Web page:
We disagree with plaintiff's assertion. Plaintiff cites Jackson v. Navik (1974), 17 Ill. App. 3d 672, 308 N.E.2d 143, to support his contention. In Jackson the court stated "[it] is correct that an action is commenced when the complaint is filed [citation] and that in situations where the statute of limitations has run in the interval between the filing of the complaint and service of summons, the effect of the statute of limitations is avoided when reasonable diligence is exercised in obtaining service of process." (17 Ill. App. 3d 672, 675, 308 N.E.2d 143.) In Jackson, plaintiffs filed a dramshop action against Jerry Idstein and James Boarini, doing business as Caroll's Resort and Marina, and others. The complaint alleged that on August 11, 1968, the defendants sold or gave alcoholic beverages to Robert Jackson which caused his intoxication and, while intoxicated, he was severely injured. A summons issued on the day the complaint was filed; it was later returned "not found" as to defendants Idstein and Boarini. An alias summons for the same defendants issued on January 8, 1970; it was similarly returned. On May 1, 1970, Boarini was served in his individual capacity as stated above. Idstein was never served.

Boarini filed a special limited appearance and a motion to dismiss. He claimed to have had no knowledge of the litigation prior to May 1, 1970, when he was served with summons; and that plaintiff's failure to obtain service prior to May 1, 1970, constituted a lack of diligence resulting in substantial prejudice. The motion to dismiss was denied and Boarini filed his answer. He then moved for summary judgment on the ground that he was neither owner nor licensee of Caroll's Arbor Resort and Marina.

Plaintiffs, both in Jackson and in the case at bar, were subsequently granted leave to amend their complaints by adding the corporation as a defendant. Each defendant moved to dismiss the amended complaint. The motion was granted on the ground that the corporation had not been made a party to the action within the one-year statute of limitations and that by failing to establish that the corporation or its agents had any knowledge of the action before the expiration of the limitations period, plaintiff had failed to comply with section 2 -- 616(d)(4).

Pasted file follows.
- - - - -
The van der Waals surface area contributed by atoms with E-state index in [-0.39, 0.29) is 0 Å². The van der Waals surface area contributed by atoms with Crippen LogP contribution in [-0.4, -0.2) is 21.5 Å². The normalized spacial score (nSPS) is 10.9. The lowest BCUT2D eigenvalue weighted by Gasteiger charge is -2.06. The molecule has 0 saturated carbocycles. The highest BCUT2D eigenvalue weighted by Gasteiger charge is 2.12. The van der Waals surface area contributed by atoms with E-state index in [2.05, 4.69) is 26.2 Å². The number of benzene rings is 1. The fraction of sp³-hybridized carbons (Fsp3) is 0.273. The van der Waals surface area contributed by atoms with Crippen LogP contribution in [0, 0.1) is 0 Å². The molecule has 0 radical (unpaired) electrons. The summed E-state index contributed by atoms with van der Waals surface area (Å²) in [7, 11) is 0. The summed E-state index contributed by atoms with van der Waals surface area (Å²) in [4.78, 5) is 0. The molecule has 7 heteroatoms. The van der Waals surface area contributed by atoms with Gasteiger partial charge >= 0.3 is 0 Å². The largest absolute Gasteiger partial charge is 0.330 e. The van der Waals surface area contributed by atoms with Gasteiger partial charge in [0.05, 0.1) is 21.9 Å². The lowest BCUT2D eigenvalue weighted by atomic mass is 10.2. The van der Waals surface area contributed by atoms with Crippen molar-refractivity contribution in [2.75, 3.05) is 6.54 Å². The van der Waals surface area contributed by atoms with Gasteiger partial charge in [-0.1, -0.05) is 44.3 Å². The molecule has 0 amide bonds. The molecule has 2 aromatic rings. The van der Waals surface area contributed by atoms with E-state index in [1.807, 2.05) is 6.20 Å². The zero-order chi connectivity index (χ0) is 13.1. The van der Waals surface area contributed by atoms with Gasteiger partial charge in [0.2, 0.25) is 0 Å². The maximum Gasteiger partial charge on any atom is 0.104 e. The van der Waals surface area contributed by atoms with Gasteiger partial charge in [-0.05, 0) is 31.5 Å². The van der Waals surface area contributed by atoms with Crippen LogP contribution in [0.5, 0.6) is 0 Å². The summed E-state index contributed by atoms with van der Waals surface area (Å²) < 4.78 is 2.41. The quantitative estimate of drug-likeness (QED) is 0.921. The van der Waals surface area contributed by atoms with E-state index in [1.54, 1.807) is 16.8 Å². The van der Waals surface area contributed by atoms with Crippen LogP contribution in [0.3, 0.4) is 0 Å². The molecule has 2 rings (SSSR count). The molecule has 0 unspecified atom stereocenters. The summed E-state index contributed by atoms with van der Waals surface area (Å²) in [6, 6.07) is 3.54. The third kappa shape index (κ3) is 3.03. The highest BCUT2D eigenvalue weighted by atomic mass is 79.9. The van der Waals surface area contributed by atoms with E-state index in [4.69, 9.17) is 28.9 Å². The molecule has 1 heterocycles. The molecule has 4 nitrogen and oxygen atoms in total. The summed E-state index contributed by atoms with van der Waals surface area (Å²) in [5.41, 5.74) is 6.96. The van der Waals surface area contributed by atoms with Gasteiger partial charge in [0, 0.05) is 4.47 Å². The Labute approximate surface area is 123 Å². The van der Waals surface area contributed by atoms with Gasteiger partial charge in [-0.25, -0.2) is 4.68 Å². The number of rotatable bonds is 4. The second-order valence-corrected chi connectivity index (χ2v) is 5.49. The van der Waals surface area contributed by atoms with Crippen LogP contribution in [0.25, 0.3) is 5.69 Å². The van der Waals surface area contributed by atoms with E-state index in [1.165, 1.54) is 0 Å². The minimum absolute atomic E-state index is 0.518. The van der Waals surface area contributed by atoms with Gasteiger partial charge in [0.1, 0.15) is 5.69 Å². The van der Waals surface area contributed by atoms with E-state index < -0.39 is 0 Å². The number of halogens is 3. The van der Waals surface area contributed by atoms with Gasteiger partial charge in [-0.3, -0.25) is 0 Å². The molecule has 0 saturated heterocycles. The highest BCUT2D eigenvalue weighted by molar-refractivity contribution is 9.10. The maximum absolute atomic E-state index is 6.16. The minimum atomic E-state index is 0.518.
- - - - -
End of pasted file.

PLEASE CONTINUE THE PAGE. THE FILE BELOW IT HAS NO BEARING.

In Jackson, the plaintiff contended that the section 2 -- 616(d)(4) requirement was met because knowledge of the pending suit is presumed from the date of the filing of the original complaint without regard to the date defendant is served or acquires knowledge of the suit. It was also plaintiffs' position that if the lawsuit against Boarini, individually, could be sustained even though he was served after the limitations period, the result should not be different because plaintiff later discovered the proper party was the corporation. This court rejected the plaintiff's contention and found that neither Boarini nor the corporation had knowledge of plaintiff's cause of action prior to the expiration of the statute of limitations. The court further stated that, "[under] the common law, failure to join the proper party before the running of the statute of limitations was fatal to the plaintiffs' claim" and that "section

Plaintiff in the instant case argued that service on Barbara Davies or John Davies was service on the corporation; that a suit against Barbara Davies or John Davies was in fact a suit against the corporation. If we were to agree, it remains that neither the Davies nor John Davies, Inc., were served or had knowledge of plaintiff's alleged cause of action within the statute of limitations period.

We find that the plaintiff did not satisfy the section 2 -- 616(4)(d) requirement. Therefore the trial court did not err in dismissing the suit on the ground that it was barred by the statute of limitations.

Accordingly, the judgment of the circuit court is affirmed.

Affirmed.

CASE RESOLUTION

Judgment affirmed.

19870731